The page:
6. Turn the mixture out into the pan and smooth it into an even flat layer using the back of a spatula.
  7. Using a sharp knife, cut the dough cross-wise into 3 strips. Then make 8 cuts to create 9 sections for a total of 27 fingers.
  8. Using a toothpick, poke a bunch of random steam holes into each finger.
  9. Sprinkle the top of the uncooked cookie with the sanding sugar.
  10. Cover the cookie with plastic wrap and refrigerate at least 20 minutes (or you can refrigerate overnight).
  11. Bake in the pre-heated oven for about an hour, until the center begins to feel kind of firm.
  12. After removing from the oven, re-cut on lines while it is still warm.
  13. Allow to cool fully in pan.

Grandma Bertha’s Apricot Delights (Make 24 cookies)

Pastry Ingredients

  • 1 stick butter, room temperature (so that it’s pliable, but not overly soft)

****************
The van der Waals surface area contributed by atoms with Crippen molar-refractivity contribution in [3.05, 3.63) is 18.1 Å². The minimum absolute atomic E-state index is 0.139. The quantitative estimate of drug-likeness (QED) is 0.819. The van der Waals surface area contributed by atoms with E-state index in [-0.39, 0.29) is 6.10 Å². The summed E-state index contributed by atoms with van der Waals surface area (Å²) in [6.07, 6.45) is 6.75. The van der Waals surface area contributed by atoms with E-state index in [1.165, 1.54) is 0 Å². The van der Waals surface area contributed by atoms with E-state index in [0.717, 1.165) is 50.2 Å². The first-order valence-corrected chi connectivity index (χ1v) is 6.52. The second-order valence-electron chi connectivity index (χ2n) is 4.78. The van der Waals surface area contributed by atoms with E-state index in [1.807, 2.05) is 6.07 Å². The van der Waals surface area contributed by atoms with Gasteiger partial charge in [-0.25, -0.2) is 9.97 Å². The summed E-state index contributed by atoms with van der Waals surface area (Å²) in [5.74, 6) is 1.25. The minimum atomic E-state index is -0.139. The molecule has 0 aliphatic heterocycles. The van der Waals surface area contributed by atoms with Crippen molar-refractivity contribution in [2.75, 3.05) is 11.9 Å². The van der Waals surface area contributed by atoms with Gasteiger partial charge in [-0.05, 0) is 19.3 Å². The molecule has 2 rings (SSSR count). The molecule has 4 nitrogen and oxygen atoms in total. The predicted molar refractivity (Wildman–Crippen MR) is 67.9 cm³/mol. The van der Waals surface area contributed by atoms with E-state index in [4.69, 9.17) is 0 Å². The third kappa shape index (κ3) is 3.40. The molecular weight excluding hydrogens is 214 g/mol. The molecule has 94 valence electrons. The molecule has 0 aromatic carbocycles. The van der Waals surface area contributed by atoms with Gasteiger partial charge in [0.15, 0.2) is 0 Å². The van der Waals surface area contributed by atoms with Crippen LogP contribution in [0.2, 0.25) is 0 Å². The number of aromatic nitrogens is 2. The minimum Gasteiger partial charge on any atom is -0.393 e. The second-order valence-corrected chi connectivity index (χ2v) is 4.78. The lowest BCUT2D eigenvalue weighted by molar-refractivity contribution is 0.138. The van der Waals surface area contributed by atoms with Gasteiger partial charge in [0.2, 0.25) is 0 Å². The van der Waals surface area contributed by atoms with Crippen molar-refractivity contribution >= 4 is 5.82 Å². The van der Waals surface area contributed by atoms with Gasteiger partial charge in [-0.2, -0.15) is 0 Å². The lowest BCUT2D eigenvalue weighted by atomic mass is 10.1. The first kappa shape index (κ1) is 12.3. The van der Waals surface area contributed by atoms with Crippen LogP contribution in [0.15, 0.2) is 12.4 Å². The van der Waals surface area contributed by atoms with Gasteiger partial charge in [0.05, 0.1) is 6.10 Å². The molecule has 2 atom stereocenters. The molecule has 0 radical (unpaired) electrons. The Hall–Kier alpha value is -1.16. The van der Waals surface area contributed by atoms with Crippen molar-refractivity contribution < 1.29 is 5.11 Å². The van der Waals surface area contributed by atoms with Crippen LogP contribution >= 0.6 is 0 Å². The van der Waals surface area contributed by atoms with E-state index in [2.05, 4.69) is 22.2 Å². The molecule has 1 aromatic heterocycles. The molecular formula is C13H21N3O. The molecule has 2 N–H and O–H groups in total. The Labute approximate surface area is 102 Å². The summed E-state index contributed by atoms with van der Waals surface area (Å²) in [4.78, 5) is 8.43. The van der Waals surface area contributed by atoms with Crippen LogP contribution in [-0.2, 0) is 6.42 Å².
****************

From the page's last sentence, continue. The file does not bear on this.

• 3 oz. cream cheese (at room temperature)
  • 1 c all-purpose flour

Apricot-Raisin Filling Ingredients

  • 6 oz dried apricots
  • 6 Tbsp strawberry preserves
  • 1/2 c water
  • 1/2 c golden raisins

Cinnamon Pecan Topping Ingredients

  • 1/2 c toasted pecans
  • 6 Tbsp sugar
  • 2 tsp cinnamon
  • 5 Tbsp melted butter, cooled, but not congealed


  1. Start by making the pastry. Using a pastry blender, or two knives, cut the butter and cream cheese into the flour, but do not overwork it.
  2. Divide the pastry into three balls of equal size. Wrap each of the balls in plastic and flatten. Chill these for 2 hours.
  3. Next, begin to make the filling. To do this, over low heat, begin to heat up the apricots until they have “plumped” and absorbed a majority of the water.